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Living with risk: conduct your own insurance review

Insurance need: we all live with varying degrees of risk and insurance is key to managing it (Image by Ralph/Pixabay)

If you asked anyone, your friends, your family, the person on the street about what they feared or worried about the most, the most common answers would probably fall into just a few categories:

• Fear of losing a job

• Losing money and a relationship

• Losing good health

• Losing one’s life.

We live with fear, worry, and risk every day. We don’t think we do, but risk of losing some component of our being is there as a completely random event or within our control to manage and prevent.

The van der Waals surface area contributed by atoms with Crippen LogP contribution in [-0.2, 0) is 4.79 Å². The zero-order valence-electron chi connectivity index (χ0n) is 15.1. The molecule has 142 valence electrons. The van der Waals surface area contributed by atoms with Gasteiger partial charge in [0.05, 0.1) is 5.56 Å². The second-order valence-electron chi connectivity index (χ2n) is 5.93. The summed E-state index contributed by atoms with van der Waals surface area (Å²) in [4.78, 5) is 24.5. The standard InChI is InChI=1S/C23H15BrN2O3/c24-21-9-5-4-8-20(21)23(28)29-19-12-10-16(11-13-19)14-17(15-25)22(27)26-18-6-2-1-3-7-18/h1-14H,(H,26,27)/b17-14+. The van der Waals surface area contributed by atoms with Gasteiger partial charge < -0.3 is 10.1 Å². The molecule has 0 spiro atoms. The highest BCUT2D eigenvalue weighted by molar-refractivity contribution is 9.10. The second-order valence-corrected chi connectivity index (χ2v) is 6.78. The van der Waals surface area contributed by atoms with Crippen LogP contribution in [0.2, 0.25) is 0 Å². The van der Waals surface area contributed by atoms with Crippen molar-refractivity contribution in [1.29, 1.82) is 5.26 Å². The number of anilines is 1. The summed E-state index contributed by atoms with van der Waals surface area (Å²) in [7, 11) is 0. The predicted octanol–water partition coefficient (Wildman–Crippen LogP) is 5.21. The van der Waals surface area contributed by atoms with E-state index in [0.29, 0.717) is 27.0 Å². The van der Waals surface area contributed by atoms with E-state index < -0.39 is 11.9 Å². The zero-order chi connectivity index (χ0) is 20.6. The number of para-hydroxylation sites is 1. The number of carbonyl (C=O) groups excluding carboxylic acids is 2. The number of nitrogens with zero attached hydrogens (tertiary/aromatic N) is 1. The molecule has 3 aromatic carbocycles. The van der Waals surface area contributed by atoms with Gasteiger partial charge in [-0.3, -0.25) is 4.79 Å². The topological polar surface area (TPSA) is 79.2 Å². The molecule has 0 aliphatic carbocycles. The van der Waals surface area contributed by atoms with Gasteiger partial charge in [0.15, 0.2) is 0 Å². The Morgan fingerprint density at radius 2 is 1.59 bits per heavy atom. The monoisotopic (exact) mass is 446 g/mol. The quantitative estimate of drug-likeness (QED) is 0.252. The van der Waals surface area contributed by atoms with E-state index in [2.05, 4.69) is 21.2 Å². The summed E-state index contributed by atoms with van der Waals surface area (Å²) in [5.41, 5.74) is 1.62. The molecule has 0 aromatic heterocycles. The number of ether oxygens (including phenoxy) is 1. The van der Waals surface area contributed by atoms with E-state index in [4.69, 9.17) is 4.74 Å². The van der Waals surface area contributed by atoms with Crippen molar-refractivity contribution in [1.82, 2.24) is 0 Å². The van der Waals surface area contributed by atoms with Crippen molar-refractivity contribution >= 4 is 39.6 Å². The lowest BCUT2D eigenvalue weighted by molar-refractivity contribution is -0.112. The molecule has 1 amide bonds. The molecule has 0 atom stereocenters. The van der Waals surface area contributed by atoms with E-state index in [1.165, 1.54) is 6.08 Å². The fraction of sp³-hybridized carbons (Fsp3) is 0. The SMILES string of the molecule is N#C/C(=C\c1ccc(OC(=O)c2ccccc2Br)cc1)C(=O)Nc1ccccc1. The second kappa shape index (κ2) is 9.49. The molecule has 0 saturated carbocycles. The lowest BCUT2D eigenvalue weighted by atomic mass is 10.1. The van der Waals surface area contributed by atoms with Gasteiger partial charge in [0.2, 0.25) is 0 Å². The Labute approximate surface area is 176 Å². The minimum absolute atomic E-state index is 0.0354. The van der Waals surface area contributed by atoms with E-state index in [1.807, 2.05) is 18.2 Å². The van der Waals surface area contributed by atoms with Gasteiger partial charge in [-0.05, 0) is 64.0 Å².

Risk of job loss

You cannot control whether the company you work for changes direction to another jurisdiction or undergoes belt-tightening.

You can, however, routinely prepare yourself for changes in your working environment with continuing education while monitoring your current status.

Never allow yourself job complacency.

Risk of losing money

We all make choices in life.

We can choose to do nothing; then, inevitably spend just as much, if not more, time and money reacting to problem situations.

Or, we can choose to be proactive by staying on top of our financial situation (the reason I write constantly about these financial topics), so that we will always know where we stand – and can weigh the risks before we invest in future opportunities.

Risk of losing a relationship

Fact: money is the biggest factor in relationship disasters.